August 31, 2018

Stanton A. Glantz, PhD

European Public Health Association releases comprehensive up-to-date summary of the science on e-cigs

The European Public Health Association just released an excellent summary of the evidence on e-cigarettes, which is reproduced in full below.  They have a slightly different view than many of our friends in England.  A PDF of the statement is available here.



Facts and fiction on e-cigs


What are they?

Electronic cigarettes, also known as e-cigarettes, e-cigs or, most accurately, Electronic nicotine delivery systems (ENDS), are devices that deliver an aerosol (incorrectly called ‘vapour’), inhaled by the users and created by heating a solution, usually composed of propylene glycol or glycerol (glycerin) and flavourings, generally with nicotine. While they both contain nicotine, e-cigarettes and traditional cigarettes are entirely different products. Thus, while the vapour from e-cigarettes does not contain some of the harmful substances in traditional cigarettes, it does contain harmful substances not found in them, so the health effects of using both can be expected to be greater than either alone. ENDS have been heavily marketed in some countries in recent years. In 2017, about 15% of the European population had tried e-cigs at least once in their life.[1]


The WHO document on e-cigs

In 2016, the World Health Organization (WHO) noted that, while e-cigarettes might be less harmful than conventional cigarettes, e-cigarettes still pose important risks to health, and that ENDS regulation should:

  • Deter e-cigarette promotion to non-smokers and young people;
  • Minimise potential health risks to e-cigarette users and nonusers;
  • Prohibit unproven health claims about e-cigarettes;
  • Prevent/Bar/Ban involvement of the tobacco industry in the marketing and promoting of e-cigarettes.

In particular, WHO urges countries to restrict the sale, promotion, and use of electronic cigarettes.[2]


The legislative situation in Europe

As of May 2016 all European Union (EU) countries must comply with the EU Tobacco Products Directive that includes regulations for ENDS. The Directive[3] states that their packaging should provide information on toxicity and addictiveness, health warnings, and a list of all the substances contained in the product, including the exact level of nicotine (that should be in a concentration level of no more than 20 mg/mL). The Directive also requires that advertising and promotion rules for tobacco products also apply to electronic cigarettes.


Answering key-questions about e-cigs


Are e-cigs safe?

  • E-cigs have only recently been used widely so there are limited long term data. Consequently, as noted by the WHO, it is impossible to say if and by how much they are safer or more dangerous than traditional cigarettes. The widely cited figure of 95% safer[4] emerged from a discussion among individuals, most of whom had previously advocated for these products,[5] who conceded the lack of evidence on which to base their conclusion.[6]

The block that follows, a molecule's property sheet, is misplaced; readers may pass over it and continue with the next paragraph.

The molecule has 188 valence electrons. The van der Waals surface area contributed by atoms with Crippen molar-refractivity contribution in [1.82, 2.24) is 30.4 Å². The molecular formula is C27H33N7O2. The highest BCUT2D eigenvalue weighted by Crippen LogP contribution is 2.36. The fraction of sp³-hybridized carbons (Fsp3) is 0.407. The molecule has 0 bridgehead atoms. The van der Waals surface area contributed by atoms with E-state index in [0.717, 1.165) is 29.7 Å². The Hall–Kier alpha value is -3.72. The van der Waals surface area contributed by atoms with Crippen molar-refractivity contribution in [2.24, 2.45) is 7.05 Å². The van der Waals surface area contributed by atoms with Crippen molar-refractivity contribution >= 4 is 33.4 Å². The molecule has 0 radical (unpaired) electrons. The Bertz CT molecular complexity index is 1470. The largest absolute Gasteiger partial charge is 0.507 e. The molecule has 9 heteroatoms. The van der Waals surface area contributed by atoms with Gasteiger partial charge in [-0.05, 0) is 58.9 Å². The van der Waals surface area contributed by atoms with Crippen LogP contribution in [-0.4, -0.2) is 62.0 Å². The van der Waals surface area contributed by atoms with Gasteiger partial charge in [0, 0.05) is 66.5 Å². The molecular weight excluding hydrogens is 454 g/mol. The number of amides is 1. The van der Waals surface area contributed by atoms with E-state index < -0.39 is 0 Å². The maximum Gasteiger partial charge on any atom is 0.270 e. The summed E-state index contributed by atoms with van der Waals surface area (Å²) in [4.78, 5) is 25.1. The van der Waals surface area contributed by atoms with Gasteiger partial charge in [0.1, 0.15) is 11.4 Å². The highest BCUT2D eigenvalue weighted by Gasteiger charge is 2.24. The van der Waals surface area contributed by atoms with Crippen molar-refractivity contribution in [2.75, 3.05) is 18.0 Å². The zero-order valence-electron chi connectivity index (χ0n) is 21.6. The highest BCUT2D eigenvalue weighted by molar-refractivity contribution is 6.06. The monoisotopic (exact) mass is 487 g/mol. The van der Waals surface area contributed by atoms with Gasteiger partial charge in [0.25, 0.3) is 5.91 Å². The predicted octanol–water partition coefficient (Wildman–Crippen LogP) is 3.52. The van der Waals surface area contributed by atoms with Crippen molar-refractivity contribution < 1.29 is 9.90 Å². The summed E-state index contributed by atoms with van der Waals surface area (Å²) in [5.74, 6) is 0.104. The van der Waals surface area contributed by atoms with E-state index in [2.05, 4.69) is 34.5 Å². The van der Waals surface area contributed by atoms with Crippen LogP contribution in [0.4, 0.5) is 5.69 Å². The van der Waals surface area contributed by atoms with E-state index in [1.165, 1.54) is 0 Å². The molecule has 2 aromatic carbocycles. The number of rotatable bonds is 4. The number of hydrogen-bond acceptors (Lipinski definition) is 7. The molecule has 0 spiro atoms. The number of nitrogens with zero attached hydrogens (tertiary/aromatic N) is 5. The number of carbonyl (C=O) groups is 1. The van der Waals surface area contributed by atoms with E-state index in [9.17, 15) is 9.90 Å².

• E-cigs do not produce the tar produced by traditional cigarettes that is the main cause of lung cancer. However, they do produce formaldehyde, a known carcinogen at levels above recommended levels.[7] In addition, nicotine acts in ways that may encourage spread of established tumours[8] and reduce the effects of cancer chemotherapy.[9] Overall, however, the risk of cancer is unknown, though likely to be lower.
  • E-cig use has been tied to lung disease, with a growing body of research, including laboratory studies, case reports and population epidemiology, reporting adverse effects of e-cig vapour, potentially linked to flavourings not found in traditional cigarettes that have been tested.[10],[11],[12]
  • E-cig use adversely affects the cardiovascular system, with a number of studies linking them to impaired functioning of blood vessels.  A recent cross-sectional study found that daily e-cigarette use is associated with increased risk of heart attacks, with an additional effect in those also smoking,  and while the authors were careful not to claim a causal relationship, they noted that the findings are consistent with the growing body of research on the effects of e-cigarettes on the vascular system.[13]
  • The level of nicotine and other components released varies greatly among products, even at equal levels of nicotine in the refill liquid, due to the considerable differences among the different types and brands of e-cigs. The voltage of the system also affects nicotine delivery.  Consequently, it is not possible to extrapolate findings from one product to another.

Conclusion: the health risks associated with e-cigarettes remain uncertain but they cannot be considered safe. What is certain is that statements that they are some percentage safer than conventional cigarettes are entirely unjustified.


Are e-cigs effective in helping to quit smoking?

  • E-cigarettes are promoted in some countries as a tool to quit conventional smoking. However a recent meta-analysis of 27 studies reports that smokers (the whole population, including heavy smokers and all other smokers) who use e-cigarettes are about 1/3 less likely to quit smoking, compared to smokers who do not use e- cigarettes.[14]
  • These findings are consistent with a study using survey data from all 28 EU Member States, which also found that e-cigarette use was associated with reduced quitting.[15]